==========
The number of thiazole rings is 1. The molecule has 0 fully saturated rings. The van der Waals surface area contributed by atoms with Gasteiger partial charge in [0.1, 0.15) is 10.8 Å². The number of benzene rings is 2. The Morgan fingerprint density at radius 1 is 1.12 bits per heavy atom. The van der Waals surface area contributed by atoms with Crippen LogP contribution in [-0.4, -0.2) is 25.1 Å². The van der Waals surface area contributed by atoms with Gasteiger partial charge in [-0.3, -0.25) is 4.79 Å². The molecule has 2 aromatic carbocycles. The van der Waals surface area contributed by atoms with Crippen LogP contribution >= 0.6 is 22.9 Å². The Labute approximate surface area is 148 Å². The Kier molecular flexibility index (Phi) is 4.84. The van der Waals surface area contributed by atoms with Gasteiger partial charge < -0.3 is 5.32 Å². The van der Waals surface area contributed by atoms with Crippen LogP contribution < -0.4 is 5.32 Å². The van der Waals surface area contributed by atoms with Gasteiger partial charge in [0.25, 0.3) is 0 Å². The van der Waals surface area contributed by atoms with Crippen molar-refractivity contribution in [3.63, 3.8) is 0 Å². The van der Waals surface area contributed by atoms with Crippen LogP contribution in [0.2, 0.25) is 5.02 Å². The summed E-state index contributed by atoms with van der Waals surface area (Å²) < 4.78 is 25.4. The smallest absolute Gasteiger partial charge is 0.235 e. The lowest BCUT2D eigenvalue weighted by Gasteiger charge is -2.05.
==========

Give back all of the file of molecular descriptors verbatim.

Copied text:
The number of thiazole rings is 1. The molecule has 0 fully saturated rings. The van der Waals surface area contributed by atoms with Gasteiger partial charge in [0.1, 0.15) is 10.8 Å². The number of benzene rings is 2. The Morgan fingerprint density at radius 1 is 1.12 bits per heavy atom. The van der Waals surface area contributed by atoms with Crippen LogP contribution in [-0.4, -0.2) is 25.1 Å². The van der Waals surface area contributed by atoms with Gasteiger partial charge in [-0.3, -0.25) is 4.79 Å². The molecule has 2 aromatic carbocycles. The van der Waals surface area contributed by atoms with Crippen LogP contribution >= 0.6 is 22.9 Å². The Labute approximate surface area is 148 Å². The Kier molecular flexibility index (Phi) is 4.84. The van der Waals surface area contributed by atoms with Gasteiger partial charge < -0.3 is 5.32 Å². The van der Waals surface area contributed by atoms with Crippen LogP contribution < -0.4 is 5.32 Å². The van der Waals surface area contributed by atoms with Gasteiger partial charge in [0.25, 0.3) is 0 Å². The van der Waals surface area contributed by atoms with Crippen molar-refractivity contribution in [3.63, 3.8) is 0 Å². The van der Waals surface area contributed by atoms with Crippen LogP contribution in [0.2, 0.25) is 5.02 Å². The summed E-state index contributed by atoms with van der Waals surface area (Å²) < 4.78 is 25.4. The smallest absolute Gasteiger partial charge is 0.235 e. The lowest BCUT2D eigenvalue weighted by Gasteiger charge is -2.05.